Tuesday, July 2, 2013

Oscar S. Garcia publishes Aerospace and Contemporary Art Article

InterFlight Studio
Aerospace Contemporary Art
Miami Center, 28th Floor – 201 S. Biscayne Blvd. - Miami, Florida 33131
T 305 400 6789 - F 888 418 0658 - W www.interflightstudio.com
Business and Art
The Art of Air & Space Flight
By: Oscar S. Garcia
For most of us our day to day aerospace and aviation business activities revolve around
regulatory compliance, safety-security and the overarching financial viability dimensions. No
matter what our link is in the “flight” commerce chain, we must be practical and reasonable.
Oftentimes, we have an idea, a breakthrough thought, a creative vision, sparking excitement
and energy; it could be a radical airplane design, an innovative business model, or a possible
way to defy gravity altogether… More often than not, if not always, we dismiss the moment as
impractical or simply not feasible, technically or financially.
What if we gave these inspirational moments a chance? What if we sketched our thoughts in a
napkin? We could write a few words to tell the world about them or assemble some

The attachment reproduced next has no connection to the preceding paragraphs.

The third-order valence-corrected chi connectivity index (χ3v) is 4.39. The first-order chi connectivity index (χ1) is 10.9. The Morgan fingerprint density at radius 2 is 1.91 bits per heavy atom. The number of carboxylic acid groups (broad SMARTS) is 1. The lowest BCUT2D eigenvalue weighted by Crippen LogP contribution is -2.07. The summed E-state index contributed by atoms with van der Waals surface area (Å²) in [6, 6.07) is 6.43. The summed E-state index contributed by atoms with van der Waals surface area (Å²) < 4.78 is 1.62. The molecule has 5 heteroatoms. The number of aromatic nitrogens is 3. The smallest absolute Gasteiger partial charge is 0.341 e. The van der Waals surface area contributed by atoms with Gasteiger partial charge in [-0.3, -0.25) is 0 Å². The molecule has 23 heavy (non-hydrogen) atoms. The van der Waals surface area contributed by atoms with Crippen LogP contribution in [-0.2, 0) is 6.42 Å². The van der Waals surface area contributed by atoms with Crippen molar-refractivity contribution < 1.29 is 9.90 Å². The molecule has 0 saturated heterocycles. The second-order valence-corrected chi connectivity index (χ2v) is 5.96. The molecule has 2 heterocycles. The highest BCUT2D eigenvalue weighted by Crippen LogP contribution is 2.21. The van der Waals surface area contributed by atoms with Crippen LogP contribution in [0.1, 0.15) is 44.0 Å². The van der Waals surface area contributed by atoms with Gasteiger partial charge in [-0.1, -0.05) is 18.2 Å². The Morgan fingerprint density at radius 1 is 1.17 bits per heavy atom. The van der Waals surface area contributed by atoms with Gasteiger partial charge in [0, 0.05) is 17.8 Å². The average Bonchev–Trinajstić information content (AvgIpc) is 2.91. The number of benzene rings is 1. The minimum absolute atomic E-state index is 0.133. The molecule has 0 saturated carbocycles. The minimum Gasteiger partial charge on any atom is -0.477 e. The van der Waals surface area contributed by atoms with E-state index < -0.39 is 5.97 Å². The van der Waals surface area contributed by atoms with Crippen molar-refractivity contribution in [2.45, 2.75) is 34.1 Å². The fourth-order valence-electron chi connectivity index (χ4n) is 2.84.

photographs, assemble a scale model or cut and paste some clippings as a concept collage.
Some very special people, we call them flight inspired artists, do this all the time. In fact,
contemporary artists inspired by flight and movement through space (air or vacuum),
throughout history have had the freedom and courage to materialize their inspiration,
transcending the technical, business and other rules of the game that most of us faithfully
follow day in and day out.
Leonardo Da Vinci certainly did so in 1485, when he sketched and sculpted parachute,
helicopter and gliders like objects, which were a practical reality much later. Interestingly,
NASA frequently asks artists and art students, not salaried engineers; to imagine and draw
how they think humans will we fly and move across space 500 years from now.
As Art Basel lands in Miami next week, keep an eye out for inspired expressions of what air
and space flight futures could be.
Leonardo Da Vinci “Glider” NASA Art Concept “Manta Spaceship”
Circa 1500 Circa 2011

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